When a conservative guest appears on CNN, he or she can expect to be hammered by a host attempting to drive a wedge between Republicans. That’s what happened early Thursday afternoon, when Rand Paul was on the CNN Right Now program and anchor Brianna Keilar attempted to use an “odd feud” between the Kentucky Congressman and Wyoming Representative Liz Cheney to accuse them of engaging in a “butt-kissing contest” that’s “unbecoming of two members of Congress.”
WASHINGTON — It has been a pretty good week for Donald Trump. The economy is growing faster than anyone on the left or in the middle or among the Never-Trumpers believed possible. Inflation is low, and employment is at a record high. Moreover, the president and the European Union reached an understanding on trade last week that signals the likely end of a trade war, at least with Europe.
There were two developments Monday in the disgraceful year-long, media-underplayed saga involving threats on Kentucky Republican Senator Rand Paul's life. First, federal prosecutors appealed the 30-day sentence given to Rene Boucher, who violently assaulted Paul in November. Meanwhile, as NewsBusters' Nicholas Fondacro noted in a separate Monday evening post, Capitol Police arrested a man who threatened to kill Paul and “chop up” his family with an ax. Paul has now had three serious threats against his life in just over a year. Media coverage has all too often come off as indifferent and even dismissive, especially concerning the November assault.
ABC, CBS, and NBC completely ignored the horrific death threat issued to Republican Senator Rand Paul (KY) and his family during their evening broadcasts on Monday, even as the liberal media continue to pontificate about President Trump's supposed incitement of incivility across the country. Meanwhile, the same networks found ample time to discuss news of anti-Trump NBA star LeBron James moving to the L.A. Lakers.
Tuesday at the Louisville Courier Journal, part of Gannett's USA Today network, two reporters claimed that whoever vandalized a prominent billboard in that city to read "Kill the NRA" had "called out" the gun-rights group. David Harten and Darcy Costello never described the billboard as what it was while it was briefly visible: a violent threat.
A tale of two speeches: On Thursday, the New York Times Sheryl Gay Stolberg celebrated House Minority Leader Nancy Pelosi’s marathon speech, “8 Hours, 7 Minutes and 1 Pelosi Soliloquy.” While not wholly laudatory, Stolberg fawned over Pelosi’s "heart-rending" defense of the so-called Dreamers. Sen. Rand Paul also delivered a delaying tactic of a speech, but Rand isn't nearly so highly regarded at the Times, accused of "bemoaning" and "sloganeering."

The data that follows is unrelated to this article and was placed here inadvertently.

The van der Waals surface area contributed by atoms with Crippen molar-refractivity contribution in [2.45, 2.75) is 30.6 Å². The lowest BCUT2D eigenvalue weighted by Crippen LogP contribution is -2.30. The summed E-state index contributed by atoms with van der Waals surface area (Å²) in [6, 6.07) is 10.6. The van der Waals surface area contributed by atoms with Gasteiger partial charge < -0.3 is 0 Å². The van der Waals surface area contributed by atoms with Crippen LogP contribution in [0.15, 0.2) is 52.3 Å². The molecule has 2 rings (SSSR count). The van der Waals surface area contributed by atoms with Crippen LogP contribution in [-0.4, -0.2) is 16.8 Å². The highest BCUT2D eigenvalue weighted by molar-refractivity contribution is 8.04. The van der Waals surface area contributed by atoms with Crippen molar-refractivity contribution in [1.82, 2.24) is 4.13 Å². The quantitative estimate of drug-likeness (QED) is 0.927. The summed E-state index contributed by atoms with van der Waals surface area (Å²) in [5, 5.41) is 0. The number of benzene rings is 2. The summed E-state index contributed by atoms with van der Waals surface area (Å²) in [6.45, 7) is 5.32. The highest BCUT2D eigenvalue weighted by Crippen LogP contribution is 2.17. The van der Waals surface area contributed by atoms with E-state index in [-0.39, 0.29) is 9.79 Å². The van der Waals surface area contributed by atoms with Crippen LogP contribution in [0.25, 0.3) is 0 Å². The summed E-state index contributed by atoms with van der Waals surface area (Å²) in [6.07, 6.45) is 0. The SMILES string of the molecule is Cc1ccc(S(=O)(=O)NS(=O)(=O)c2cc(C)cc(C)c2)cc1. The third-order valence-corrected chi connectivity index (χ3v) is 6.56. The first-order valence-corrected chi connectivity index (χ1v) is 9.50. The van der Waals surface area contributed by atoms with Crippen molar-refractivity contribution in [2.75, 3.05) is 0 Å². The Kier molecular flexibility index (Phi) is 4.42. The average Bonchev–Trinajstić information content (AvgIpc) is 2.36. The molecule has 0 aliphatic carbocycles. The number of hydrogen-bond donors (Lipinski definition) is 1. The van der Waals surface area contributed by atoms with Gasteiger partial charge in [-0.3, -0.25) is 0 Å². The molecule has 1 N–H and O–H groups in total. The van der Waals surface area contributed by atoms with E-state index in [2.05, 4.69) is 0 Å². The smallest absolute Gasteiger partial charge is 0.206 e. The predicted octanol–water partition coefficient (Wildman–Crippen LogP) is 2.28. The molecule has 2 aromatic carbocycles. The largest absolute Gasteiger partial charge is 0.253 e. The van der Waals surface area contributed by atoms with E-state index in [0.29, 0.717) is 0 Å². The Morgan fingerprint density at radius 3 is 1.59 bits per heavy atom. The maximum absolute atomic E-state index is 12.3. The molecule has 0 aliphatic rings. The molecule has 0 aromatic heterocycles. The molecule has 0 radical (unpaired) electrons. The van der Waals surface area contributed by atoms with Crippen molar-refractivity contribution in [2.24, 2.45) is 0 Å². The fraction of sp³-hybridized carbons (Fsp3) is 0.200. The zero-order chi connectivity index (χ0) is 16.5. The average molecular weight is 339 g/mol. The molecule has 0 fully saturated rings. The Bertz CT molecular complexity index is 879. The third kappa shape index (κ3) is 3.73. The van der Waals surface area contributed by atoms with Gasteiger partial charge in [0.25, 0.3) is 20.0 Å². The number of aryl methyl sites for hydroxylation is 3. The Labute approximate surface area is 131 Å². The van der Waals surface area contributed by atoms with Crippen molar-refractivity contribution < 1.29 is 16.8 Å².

The Department of Justice announced Friday that Rene Boucher, the person who attacked and seriously injured Kentucky GOP Senator Rand Paul 2-1/2 months ago, has been charged with a federal felony and admitted to the attack. Several press accounts are crowing that the DOJ's announcement proves that the attack was not politically motivated. It does no such thing.
Senator Rand Paul’s family and friends have not been happy without how the media have characterized the unsolicited attack he faced from a neighbor earlier this month, that left him badly injured with six broken ribs, among other injuries.
On Tuesday’s Tucker Carlson Tonight, fill-in host Mark Steyn and The Hill’s Joe Concha enjoyed themselves at the expense of the latest liberal media diatribes, showcasing new cases of the incurably stupid Trump Derangement Syndrome involving everything from the death of Charles Manson to the attack on Republican Senator Rand Paul (Ky.).
At The New Yorker on Tuesday, Jeffrey Frank reached what one hopes is the worst we'll see of Trump Derangement Syndrome — but don't get your hopes up. Frank, in attempting to analyze what might have caused registered Democrat Rene Boucher to attack Senator Rand Paul two weeks ago, blamed "the sinister banality of American life ... with a lot of it these days emanating from Donald J. Trump."
On Thursday afternoon, news broke that Republican Senator Rand Paul's office had disputed claims aired in the media that the Kentucky Senator had been in an ongoing dispute with his neighbor, Rene Boucher, before being tackled in his yard about a week ago, calling the accounts "fake news," and claiming that the two had not even spoken to each other in many years.
Many of Kentucky Senator Rand Paul's neighbors are hotly disputing Louisville Courier Journal and New York Times reports which characterized the Friday assault on the Republican Senator as being the result of "petty arguments over misplaced lawn trimmings and branches" and "a landscaping dispute," respectively. Among their objections: The Courier Journal's Thomas Novelly described the attack, during which Rene Boucher allegedly blindsided Paul and, per the Senator's most recent tweet, left him with six broken ribs and a "pleural effusion" as a "fight," while the opening sentence at the Times story authored by three reporters described it as an "altercation."